Tag Archives: debut novel

New Start to Flicker!!!

So I promised to return to ‘Flicker’ … and that’s exactly what I’ve done 🙂  Those of you who regularly read the blog will know the original first few chapters can be found HERE, but after a year away from the story, I’ve decided to edit it again.  Here’s the ‘new’ opening scenes!! 

As ever, it’s great to hear what you think!

Cheers, C-C xx

Flash Forward

Jets of hot white steam plumed violently into the air, and the open wounds in the landscape belched thick black mud. The island hissed and fizzed, a volatile volcanic wasteland. At the flick of the old man’s hand a wall of flames appeared above the acid-filled lake. Flic stared up at him, no longer able to fight the instinct that somehow he was answering questions she hadn’t even realised she was asking.

‘Tell me you haven’t looked into the heart of a fire and felt its very soul?’ he asked. ‘I know you Felicity Firestone, in the same way I knew your mother, and this is your destiny! It’s in your blood!’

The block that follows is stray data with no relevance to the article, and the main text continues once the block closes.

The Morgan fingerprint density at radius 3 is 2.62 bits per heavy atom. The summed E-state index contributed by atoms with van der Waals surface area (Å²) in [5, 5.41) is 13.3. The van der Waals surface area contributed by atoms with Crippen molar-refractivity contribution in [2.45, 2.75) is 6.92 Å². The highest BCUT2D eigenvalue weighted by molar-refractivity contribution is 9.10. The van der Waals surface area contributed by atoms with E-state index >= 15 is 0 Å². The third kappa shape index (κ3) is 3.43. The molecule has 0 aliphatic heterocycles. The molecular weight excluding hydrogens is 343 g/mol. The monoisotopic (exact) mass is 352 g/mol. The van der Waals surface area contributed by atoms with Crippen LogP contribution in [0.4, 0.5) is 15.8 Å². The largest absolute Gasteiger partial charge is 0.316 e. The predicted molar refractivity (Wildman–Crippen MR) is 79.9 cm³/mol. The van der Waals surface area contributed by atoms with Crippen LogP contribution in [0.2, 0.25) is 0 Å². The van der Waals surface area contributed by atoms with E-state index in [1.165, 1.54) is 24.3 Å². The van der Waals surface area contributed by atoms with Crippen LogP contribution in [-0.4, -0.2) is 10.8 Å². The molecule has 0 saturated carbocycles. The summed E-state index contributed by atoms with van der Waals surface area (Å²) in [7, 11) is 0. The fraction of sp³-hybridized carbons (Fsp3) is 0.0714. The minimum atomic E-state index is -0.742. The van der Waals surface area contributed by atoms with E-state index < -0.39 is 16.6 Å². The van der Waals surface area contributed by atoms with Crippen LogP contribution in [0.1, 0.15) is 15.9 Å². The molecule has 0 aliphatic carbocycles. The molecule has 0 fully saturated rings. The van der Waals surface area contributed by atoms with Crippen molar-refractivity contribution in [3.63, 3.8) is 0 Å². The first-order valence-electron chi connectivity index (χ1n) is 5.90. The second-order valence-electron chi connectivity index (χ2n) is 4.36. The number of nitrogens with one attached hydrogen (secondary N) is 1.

1. Fugitive

December 2009

Flic frowned up at the departures board, struggling under the weight of her backpack. All around her Heathrow Airport buzzed with excitement, happy holidaymakers eagerly anticipating life on the other side of the departure lounge. She shifted her gaze at the itinerary in her hand – an open return trip to Australia of all places! And yet Flic was feeling anything but excited. She didn’t want to go away. She wanted to go home! Not that she even knew where that was any more …

The house she’d grown up in was still there of course, but it was no longer hers. And even if it had been, all it would have been was a shell. Just one more thing back in Bath to remind her of everything she had lost. All the people who mattered were gone.